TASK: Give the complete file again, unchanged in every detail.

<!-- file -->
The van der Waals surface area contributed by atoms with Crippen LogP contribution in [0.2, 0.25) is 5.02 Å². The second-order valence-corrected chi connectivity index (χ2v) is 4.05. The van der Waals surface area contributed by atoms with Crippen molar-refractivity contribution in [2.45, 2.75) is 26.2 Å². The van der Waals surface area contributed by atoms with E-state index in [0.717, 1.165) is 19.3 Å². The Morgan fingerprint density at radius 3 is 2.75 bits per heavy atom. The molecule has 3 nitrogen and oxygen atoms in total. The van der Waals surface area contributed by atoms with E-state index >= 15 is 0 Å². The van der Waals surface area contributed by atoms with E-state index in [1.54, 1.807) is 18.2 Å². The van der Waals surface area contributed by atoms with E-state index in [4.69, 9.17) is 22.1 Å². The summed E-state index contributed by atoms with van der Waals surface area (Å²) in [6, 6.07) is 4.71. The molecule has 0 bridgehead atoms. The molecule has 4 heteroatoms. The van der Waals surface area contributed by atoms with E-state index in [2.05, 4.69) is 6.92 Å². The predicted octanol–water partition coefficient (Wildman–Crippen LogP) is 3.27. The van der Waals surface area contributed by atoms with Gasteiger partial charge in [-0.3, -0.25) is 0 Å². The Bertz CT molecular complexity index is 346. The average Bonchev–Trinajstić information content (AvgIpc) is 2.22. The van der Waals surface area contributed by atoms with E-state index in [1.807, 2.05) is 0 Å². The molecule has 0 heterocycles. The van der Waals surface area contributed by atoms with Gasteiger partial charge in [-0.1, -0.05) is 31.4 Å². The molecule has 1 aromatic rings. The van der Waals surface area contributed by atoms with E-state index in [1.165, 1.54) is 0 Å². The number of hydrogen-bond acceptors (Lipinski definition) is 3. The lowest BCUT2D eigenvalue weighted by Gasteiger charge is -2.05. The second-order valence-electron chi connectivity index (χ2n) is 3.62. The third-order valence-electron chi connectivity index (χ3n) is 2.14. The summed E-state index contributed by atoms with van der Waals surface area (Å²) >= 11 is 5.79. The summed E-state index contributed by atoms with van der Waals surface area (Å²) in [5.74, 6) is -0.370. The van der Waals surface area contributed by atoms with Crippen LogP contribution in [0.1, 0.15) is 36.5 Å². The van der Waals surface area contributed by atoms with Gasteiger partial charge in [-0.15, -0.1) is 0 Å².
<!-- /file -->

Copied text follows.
The van der Waals surface area contributed by atoms with Crippen LogP contribution in [0.2, 0.25) is 5.02 Å². The second-order valence-corrected chi connectivity index (χ2v) is 4.05. The van der Waals surface area contributed by atoms with Crippen molar-refractivity contribution in [2.45, 2.75) is 26.2 Å². The van der Waals surface area contributed by atoms with E-state index in [0.717, 1.165) is 19.3 Å². The Morgan fingerprint density at radius 3 is 2.75 bits per heavy atom. The molecule has 3 nitrogen and oxygen atoms in total. The van der Waals surface area contributed by atoms with E-state index >= 15 is 0 Å². The van der Waals surface area contributed by atoms with E-state index in [1.54, 1.807) is 18.2 Å². The van der Waals surface area contributed by atoms with E-state index in [4.69, 9.17) is 22.1 Å². The summed E-state index contributed by atoms with van der Waals surface area (Å²) in [6, 6.07) is 4.71. The molecule has 0 bridgehead atoms. The molecule has 4 heteroatoms. The van der Waals surface area contributed by atoms with E-state index in [2.05, 4.69) is 6.92 Å². The predicted octanol–water partition coefficient (Wildman–Crippen LogP) is 3.27. The van der Waals surface area contributed by atoms with Gasteiger partial charge in [-0.3, -0.25) is 0 Å². The Bertz CT molecular complexity index is 346. The average Bonchev–Trinajstić information content (AvgIpc) is 2.22. The van der Waals surface area contributed by atoms with E-state index in [1.807, 2.05) is 0 Å². The molecule has 0 heterocycles. The van der Waals surface area contributed by atoms with Gasteiger partial charge in [-0.1, -0.05) is 31.4 Å². The molecule has 1 aromatic rings. The van der Waals surface area contributed by atoms with E-state index in [1.165, 1.54) is 0 Å². The number of hydrogen-bond acceptors (Lipinski definition) is 3. The lowest BCUT2D eigenvalue weighted by Gasteiger charge is -2.05. The second-order valence-electron chi connectivity index (χ2n) is 3.62. The third-order valence-electron chi connectivity index (χ3n) is 2.14. The summed E-state index contributed by atoms with van der Waals surface area (Å²) >= 11 is 5.79. The summed E-state index contributed by atoms with van der Waals surface area (Å²) in [5.74, 6) is -0.370. The van der Waals surface area contributed by atoms with Crippen LogP contribution in [0.1, 0.15) is 36.5 Å². The van der Waals surface area contributed by atoms with Gasteiger partial charge in [-0.15, -0.1) is 0 Å².